Weaving palm fronds helps Ishta Nupa beat pandemic boredom
If you're on Ishta Nupa Paynter's Christmas list, prepare for a one-of-a-kind gift.
Bored by the pandemic and all of its constraints, he started weaving coconut palm fronds. He has so far mastered hats, baskets and bowls; with an estimated shelf life of about three years he hopes to find a way of keeping them around longer.
"It all started with this Covid thing," he said. "You have people locked down, you can't really socialise."
While sitting on his porch, the leaves on the banana trees in his yard caught his eye.
"A couple years back I was in Hawaii and I saw these hats [made from palm fronds] and thought, you know, that’s really nice.
"So I was just sitting on my porch trying to find something to do and looking at the banana leaves. I know people make little banana leaf dolls and whatever but I wondered if I could make a hat out of the banana leaves and then I remembered the coconut branch leaves in Hawaii."
Mr Paynter hit the internet and did a bit of research "on coconut leaf hat making and it pretty much went from there" although the start was tough going.
"You can look at a video but when you're actually doing something it’s a totally different programme," said Mr Paynter, who works for the Department of Marine and Ports Services and has never done anything artistic before aside from playing the ukulele.
"So I just applied myself, kept at it and started with the bowls and graduated to the simple hats. And then I figured out how to actually make them into big sombreros."
The tip that helped him discover how to make the necessary wider brims came while at the gas station.
"I saw this lady with a rope extension – the hair style women have – and I said you know what, if I use more [palm fronds] I can get a much wider brim.
"So I went back [to it] again and experimented some more. The original hats are made from one piece of branch. The leaves I use for the sombreros are interwoven. If I split a coconut branch in half I might use say, 20 leaves depending on the head size. It's just that one section interwoven."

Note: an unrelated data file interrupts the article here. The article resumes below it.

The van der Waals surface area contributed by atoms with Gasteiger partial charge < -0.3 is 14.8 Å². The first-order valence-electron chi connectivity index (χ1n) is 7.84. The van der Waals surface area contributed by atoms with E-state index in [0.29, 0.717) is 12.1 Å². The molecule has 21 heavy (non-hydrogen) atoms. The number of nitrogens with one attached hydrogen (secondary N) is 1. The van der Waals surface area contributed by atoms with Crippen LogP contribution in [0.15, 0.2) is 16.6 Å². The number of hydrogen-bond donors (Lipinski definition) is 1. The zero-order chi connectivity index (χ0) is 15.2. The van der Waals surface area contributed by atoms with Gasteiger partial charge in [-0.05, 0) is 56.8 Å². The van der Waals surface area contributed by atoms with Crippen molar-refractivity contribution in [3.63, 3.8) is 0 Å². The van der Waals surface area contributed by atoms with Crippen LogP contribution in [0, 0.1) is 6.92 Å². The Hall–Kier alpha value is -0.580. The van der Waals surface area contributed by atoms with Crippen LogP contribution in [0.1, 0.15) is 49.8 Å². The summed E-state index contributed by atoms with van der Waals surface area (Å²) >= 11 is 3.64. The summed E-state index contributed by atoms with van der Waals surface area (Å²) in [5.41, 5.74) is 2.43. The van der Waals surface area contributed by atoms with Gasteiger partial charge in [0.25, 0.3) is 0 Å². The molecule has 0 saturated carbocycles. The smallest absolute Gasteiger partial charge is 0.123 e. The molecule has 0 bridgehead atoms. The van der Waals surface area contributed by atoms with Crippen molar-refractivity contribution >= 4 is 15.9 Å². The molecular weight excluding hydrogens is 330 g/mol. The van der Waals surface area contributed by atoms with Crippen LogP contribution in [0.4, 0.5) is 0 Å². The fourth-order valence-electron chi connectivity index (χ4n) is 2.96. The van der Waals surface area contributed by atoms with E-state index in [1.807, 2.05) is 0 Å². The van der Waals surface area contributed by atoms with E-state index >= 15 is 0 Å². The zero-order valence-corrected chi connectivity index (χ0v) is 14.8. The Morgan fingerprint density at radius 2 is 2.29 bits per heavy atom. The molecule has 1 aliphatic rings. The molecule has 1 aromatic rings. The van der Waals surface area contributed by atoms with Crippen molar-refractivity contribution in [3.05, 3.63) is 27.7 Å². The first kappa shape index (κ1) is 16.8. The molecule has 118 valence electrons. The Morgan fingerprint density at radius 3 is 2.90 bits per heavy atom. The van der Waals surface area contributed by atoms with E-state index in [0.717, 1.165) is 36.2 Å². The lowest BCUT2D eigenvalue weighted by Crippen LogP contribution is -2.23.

Every one of the hats he has made since he started weaving just under a year ago "is a little different".
The time spent making each piece varies according to the creation.
"It depends on what I'm doing, how big it's going to be, whether I need to put an extension in it or not," he said. "To me, you're working with something that’s alive. Every branch kind of sings its own song to you. Sometimes it works out right; sometimes it doesn’t."
He doesn’t ever work with a pattern. His preference is to "just sit down and go for it".
"It's just something I took to and really enjoyed it. Even up to this point it's been more of a learning process. In the beginning you make a lot of mistakes. In the beginning you're learning. It's not so much about doing it right it's about doing it wrong a lot of times.
"Now if I do something and I can see I made a mistake I can backtrack to where I made that mistake versus starting all over again. It's all part of the learning curve."
The challenge now is in finding a steady supply of coconut fronds to create his designs.
"I've managed to get a few. My nephew has two [trees] in his yard and there are one or two around on public property that I've managed to get a few branches off of.
"But you need to really get the right ones. I used a lot of damaged ones to practice but if I was going to make a hat [as a gift] I would want to get the right branch that’s not damaged. And that’s normally about the third branch down from the top."
So far he has had a positive response to his designs.
"People like 'em," he said. "The bowls are beautiful. Last Christmas I gave quite a few of them as Christmas gifts."
His focus at the moment is on figuring out a way to make sure his presents last.
"Some of the ones I've done earlier, they went from green to brown which I think is really nice looking. I am thinking they would last maybe up to three years. I have a little idea that if I sprayed them with clear lacquer they would last longer but I haven’t got to that stage yet.
"Right now it's just natural. Every hat is unique. It’s a living material, not something manufactured. Everything is unplanned."
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